New Advice on Fevers: Wait and Watch
Mar. 02, 2011 - When a child runs a fever, most parents run to the medicine cabinet to offer relief.
But here's the latest word from the American Academy of Pediatrics (AAP): Wait.
"Sometimes, parents think that if they treat a fever that their child will get better faster, but fever is a sign of illness, and it's the body's way of slowing the germs down to help get rid of them," says Janice Sullivan, M.D., at the University of Louisville.
The AAP, in a report published in this month's Pediatrics, now recommends that parents only treat a fever if it's making their child feel uncomfortable. Instead of focusing on the thermometer reading, parents should monitor their child's behavior.
If your child is eating and drinking well, and playing, you probably don't need to offer any fever-reducing medication, the AAP says.
"Fever is one of the triggers that your body uses to produce more white cells," says Dr. Sullivan. "If you bring a fever down, your child may not produce as many white cells to fight the infection."
On the other hand, if your child seems lethargic and is generally uncomfortable, fever-reducing medications such as acetaminophen or ibuprofen may make your child feel a little better. Give these medications only as directed by the package or your child's health care provider, based on your child's age and weight.
Dr. Sullivan says it's important to not give your children adult formulations of anti-fever drugs, even if you attempt to break tablets up to provide the correct dose.
And NEVER give aspirin to children, because of its association with Reye syndrome, a potentially life-threatening condition.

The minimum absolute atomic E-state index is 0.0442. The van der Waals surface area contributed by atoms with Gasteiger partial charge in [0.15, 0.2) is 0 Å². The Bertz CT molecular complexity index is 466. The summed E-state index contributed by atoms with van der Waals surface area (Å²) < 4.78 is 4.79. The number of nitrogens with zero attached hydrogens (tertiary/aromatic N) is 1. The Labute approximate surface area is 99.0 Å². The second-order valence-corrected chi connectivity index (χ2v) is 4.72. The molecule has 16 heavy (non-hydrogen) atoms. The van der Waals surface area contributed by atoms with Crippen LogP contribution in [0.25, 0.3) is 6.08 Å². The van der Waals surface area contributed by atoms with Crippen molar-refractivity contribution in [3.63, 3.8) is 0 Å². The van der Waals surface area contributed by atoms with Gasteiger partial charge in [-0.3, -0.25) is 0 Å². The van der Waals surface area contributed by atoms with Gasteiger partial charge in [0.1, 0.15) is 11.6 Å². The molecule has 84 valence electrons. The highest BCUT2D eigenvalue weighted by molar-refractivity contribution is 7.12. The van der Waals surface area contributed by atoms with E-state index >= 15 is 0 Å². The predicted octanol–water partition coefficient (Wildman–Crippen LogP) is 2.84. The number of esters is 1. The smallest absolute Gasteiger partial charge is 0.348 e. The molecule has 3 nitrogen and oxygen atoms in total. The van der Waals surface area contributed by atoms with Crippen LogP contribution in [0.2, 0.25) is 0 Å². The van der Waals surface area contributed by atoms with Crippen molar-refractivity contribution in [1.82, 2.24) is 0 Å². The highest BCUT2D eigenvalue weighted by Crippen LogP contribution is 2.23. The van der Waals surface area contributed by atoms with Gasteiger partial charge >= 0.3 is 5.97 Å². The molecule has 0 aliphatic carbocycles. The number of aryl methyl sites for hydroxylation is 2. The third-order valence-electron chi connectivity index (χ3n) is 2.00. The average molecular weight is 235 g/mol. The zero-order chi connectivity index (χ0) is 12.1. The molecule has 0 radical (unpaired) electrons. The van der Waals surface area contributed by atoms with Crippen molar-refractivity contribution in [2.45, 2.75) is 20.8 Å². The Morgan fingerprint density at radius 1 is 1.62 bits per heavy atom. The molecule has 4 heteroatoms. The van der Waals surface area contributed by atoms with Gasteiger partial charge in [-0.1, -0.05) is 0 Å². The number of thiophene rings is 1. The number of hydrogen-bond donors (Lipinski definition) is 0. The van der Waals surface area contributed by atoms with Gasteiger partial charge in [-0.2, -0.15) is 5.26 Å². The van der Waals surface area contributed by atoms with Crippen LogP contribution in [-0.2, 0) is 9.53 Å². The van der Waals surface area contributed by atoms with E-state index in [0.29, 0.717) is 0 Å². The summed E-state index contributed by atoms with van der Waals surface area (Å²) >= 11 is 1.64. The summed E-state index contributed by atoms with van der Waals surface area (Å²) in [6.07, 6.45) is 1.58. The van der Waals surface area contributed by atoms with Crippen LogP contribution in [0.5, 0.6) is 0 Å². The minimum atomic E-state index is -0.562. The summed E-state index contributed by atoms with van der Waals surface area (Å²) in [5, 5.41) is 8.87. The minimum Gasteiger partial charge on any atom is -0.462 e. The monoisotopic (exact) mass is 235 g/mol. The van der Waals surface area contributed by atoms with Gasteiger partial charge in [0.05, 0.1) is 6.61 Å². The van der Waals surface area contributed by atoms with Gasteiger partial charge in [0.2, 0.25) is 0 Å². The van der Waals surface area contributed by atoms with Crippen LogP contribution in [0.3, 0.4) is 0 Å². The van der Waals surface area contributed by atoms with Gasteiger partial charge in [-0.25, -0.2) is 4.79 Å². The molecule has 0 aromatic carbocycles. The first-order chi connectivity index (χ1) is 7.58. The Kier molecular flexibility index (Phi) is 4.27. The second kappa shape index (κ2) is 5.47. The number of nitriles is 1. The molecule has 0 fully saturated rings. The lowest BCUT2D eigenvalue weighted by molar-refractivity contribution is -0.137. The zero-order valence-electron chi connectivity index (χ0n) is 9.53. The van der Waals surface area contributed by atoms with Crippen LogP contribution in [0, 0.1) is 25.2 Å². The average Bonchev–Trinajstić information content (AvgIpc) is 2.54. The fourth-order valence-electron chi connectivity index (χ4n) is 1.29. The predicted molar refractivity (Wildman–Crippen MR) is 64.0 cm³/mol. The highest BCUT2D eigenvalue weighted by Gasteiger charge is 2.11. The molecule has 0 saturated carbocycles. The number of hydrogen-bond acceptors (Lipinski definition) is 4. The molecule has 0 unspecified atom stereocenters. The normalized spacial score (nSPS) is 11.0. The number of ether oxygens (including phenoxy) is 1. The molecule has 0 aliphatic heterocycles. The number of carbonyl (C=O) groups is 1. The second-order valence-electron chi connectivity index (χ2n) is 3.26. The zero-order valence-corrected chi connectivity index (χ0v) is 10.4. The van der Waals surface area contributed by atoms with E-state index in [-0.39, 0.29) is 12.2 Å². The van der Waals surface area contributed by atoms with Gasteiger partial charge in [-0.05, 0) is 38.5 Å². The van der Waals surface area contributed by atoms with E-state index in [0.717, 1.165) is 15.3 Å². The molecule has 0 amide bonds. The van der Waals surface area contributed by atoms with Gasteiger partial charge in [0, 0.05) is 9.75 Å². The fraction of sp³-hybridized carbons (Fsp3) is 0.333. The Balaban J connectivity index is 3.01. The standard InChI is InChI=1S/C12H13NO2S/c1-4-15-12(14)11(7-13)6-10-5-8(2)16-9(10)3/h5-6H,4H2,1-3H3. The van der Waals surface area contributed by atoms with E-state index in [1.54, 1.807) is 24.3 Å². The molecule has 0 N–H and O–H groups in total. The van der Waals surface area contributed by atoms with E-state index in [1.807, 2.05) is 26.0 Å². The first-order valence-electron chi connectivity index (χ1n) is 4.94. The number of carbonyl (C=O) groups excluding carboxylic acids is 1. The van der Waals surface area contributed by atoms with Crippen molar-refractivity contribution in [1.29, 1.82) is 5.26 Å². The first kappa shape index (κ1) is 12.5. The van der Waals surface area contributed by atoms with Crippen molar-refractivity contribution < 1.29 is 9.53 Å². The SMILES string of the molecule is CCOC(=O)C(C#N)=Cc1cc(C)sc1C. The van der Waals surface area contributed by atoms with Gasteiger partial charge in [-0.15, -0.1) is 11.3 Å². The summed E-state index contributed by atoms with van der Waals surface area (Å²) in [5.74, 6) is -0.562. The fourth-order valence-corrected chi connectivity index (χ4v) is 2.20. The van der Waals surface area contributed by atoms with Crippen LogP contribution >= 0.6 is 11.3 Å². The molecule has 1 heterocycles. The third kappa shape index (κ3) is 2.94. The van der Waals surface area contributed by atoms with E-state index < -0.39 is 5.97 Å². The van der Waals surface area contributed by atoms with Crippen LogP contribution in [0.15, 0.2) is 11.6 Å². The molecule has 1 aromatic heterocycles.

Here is other fever advice from the AAP:
- Store any fever-reducing medication safely away from young children.
- Always use an accurate measuring device for each dose.
- Don't wake a sleeping child to give fever-reducing medication.
When should you call the doctor about a fever? Dr. Sullivan offers these general guidelines:
- An infant under 3 months of age with a fever of 100.4 degrees or more
- An infant between 3 and 6 months of age with a fever of 101.5 degrees or more
- An older child with a fever of 103 degrees or more
- Any child with a fever plus lethargy, headache, skin rash, difficulty breathing, or dehydration
How to Take a Rectal Temperature
When your little one is ill and you need to check his temperature, follow these steps:
- Use a lubricating jelly to lubricate the tip of the thermometer. (A water-soluble jelly such as K-Y is preferred. You may also use a disposable plastic cover on the thermometer. Check with your child's health care provider to see what he or she recommends.)
- Place the child across your lap, making sure to support his head. You can also lay him on the changing table or other firm surface.
- Hold the baby still by pressing the palm of one hand on his lower back.
- With the other hand, insert the thermometer one-half inch to one inch into the rectum. Stop immediately if the thermometer meets resistance.
- Hold the thermometer between your second and third fingers and cup your hand around the child's rear. As you hold the thermometer in place, calm the child by speaking softly to him.
- Keep the thermometer in place until you hear the signal or beep that it is ready. Write down the temperature, the date and time of day.
Always talk with your health care provider to find out more information.